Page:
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  • In 2020, sovereign debt defaults hit a record high after Zambia became

  • the sixth country to fail to repay its outstanding loans, to the tune of $43 million dollars in November.

  • This came after Argentina, Belize, Ecuador, Lebanon, and Suriname also defaulted on their debts that same year.

  • In fact, global debt has been on the rise since 2016.

  • The coronavirus pandemic has accelerated borrowing, with governments worldwide spending billions of dollars

  • to mitigate the economic impact of the crisis, often borrowing huge sums in the process to save jobs and livelihoods.

  • The shortfall is usually funded by issuing government debt in the form of bonds.

  • So, what happens when governments fail to pay back the investors who bought these bonds?

  • In 2003, Iraq owed roughly $130 billion to its foreign lenders, making it the most indebted country in the world then.

  • It didn't help that the United States invaded the country in the same year.

  • Iraq would later turn to the Paris Club for help, and in a twist of fate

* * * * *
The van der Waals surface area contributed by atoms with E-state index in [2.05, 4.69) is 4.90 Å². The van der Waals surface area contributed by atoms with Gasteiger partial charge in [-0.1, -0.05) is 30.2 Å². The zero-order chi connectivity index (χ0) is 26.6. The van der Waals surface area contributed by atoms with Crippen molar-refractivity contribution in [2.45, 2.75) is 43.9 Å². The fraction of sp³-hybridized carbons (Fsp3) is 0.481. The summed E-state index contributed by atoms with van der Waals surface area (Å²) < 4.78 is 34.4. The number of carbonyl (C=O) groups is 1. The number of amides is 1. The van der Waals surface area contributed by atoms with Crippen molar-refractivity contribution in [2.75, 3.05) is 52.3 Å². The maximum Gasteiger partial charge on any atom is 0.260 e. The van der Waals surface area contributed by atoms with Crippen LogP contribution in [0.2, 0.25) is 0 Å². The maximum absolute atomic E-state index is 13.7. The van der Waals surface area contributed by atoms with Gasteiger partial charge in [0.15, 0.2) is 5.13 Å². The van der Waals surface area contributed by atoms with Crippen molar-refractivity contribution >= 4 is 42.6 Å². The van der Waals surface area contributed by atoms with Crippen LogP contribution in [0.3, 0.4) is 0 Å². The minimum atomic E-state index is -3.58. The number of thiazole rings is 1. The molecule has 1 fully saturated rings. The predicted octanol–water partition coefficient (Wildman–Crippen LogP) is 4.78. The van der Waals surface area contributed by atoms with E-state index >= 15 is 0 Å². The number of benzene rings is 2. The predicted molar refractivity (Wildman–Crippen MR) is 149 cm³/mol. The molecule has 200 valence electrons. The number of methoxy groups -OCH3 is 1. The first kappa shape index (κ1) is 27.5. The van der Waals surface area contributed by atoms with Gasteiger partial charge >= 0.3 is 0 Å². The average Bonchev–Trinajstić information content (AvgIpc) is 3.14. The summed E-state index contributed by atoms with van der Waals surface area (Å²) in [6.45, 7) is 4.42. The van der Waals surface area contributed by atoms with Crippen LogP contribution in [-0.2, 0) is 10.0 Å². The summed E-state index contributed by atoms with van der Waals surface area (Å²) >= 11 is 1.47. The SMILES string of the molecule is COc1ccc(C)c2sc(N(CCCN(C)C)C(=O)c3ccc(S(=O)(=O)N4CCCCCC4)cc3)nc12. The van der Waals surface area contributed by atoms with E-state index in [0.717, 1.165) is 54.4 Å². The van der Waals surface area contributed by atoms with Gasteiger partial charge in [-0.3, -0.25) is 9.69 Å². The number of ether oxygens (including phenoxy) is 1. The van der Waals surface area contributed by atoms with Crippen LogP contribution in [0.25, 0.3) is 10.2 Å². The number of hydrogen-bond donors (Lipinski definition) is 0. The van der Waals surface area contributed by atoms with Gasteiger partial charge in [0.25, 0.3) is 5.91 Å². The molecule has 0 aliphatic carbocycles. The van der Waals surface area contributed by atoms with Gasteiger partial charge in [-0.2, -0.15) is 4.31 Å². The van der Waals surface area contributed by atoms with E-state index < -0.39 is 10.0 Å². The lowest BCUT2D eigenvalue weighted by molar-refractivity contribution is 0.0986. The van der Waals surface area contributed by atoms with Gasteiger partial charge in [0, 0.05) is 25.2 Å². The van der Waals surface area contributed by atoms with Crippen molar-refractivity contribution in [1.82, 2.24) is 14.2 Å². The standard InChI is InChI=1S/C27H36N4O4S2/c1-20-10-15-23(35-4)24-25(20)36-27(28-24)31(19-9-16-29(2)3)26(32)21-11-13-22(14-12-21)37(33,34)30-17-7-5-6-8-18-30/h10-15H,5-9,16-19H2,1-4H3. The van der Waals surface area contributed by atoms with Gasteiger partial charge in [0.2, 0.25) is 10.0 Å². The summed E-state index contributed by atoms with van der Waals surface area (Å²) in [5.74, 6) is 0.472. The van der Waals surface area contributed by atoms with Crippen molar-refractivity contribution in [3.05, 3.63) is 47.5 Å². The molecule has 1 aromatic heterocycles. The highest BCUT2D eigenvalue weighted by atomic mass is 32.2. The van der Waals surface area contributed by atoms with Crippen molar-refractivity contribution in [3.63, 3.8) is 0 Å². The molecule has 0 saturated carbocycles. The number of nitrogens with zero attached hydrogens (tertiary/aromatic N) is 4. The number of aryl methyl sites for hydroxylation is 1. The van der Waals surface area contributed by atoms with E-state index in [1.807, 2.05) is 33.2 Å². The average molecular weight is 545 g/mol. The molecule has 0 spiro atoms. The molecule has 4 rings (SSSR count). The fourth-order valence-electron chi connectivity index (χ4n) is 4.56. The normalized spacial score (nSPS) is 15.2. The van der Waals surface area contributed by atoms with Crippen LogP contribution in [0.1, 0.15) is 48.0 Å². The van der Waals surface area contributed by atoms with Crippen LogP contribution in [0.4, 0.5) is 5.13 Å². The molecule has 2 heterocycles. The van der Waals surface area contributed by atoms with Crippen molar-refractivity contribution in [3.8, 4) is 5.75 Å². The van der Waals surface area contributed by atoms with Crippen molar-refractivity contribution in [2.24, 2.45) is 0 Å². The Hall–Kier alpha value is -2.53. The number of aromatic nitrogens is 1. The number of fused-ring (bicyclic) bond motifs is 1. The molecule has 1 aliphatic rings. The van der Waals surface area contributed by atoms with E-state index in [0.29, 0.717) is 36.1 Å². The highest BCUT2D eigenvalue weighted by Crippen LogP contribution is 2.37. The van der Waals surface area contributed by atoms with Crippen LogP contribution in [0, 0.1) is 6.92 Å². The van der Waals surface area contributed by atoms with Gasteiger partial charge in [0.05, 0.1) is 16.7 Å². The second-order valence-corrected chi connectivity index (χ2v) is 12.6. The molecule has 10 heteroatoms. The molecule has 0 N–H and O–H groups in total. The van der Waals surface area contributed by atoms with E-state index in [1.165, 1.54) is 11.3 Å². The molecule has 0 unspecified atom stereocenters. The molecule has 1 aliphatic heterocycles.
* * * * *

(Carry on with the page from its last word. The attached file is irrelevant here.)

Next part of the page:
• the U.S. pushed to write off around 90% of the war-torn nation's debts.

  • However, its other creditors, including Germany and France, were only prepared

  • to forgive less than 50% of the outstanding amount.

  • Ultimately, the Paris club wrote off 80%of Iraq's debt, providing fresh ground for the country to rebuild.

  • But debts weren't always settled in such civilized ways.

  • Towards the end of 1902, Great Britain, Germany and Italy imposed a naval blockade

  • against Venezuela for failing to honor its debt repayments to them.

  • While the small Venezuelan fleet was quickly disabled, a compromise

  • was reached after the U.S. intervened with its much larger fleet of warships.

  • Worried about thegunboat diplomacyby the European nations in its backyard,

  • the U.S. later crafted a policy aimed at justifying interventions it claimed would

  • stabilize the economic affairs of small states in the Caribbean and Central America.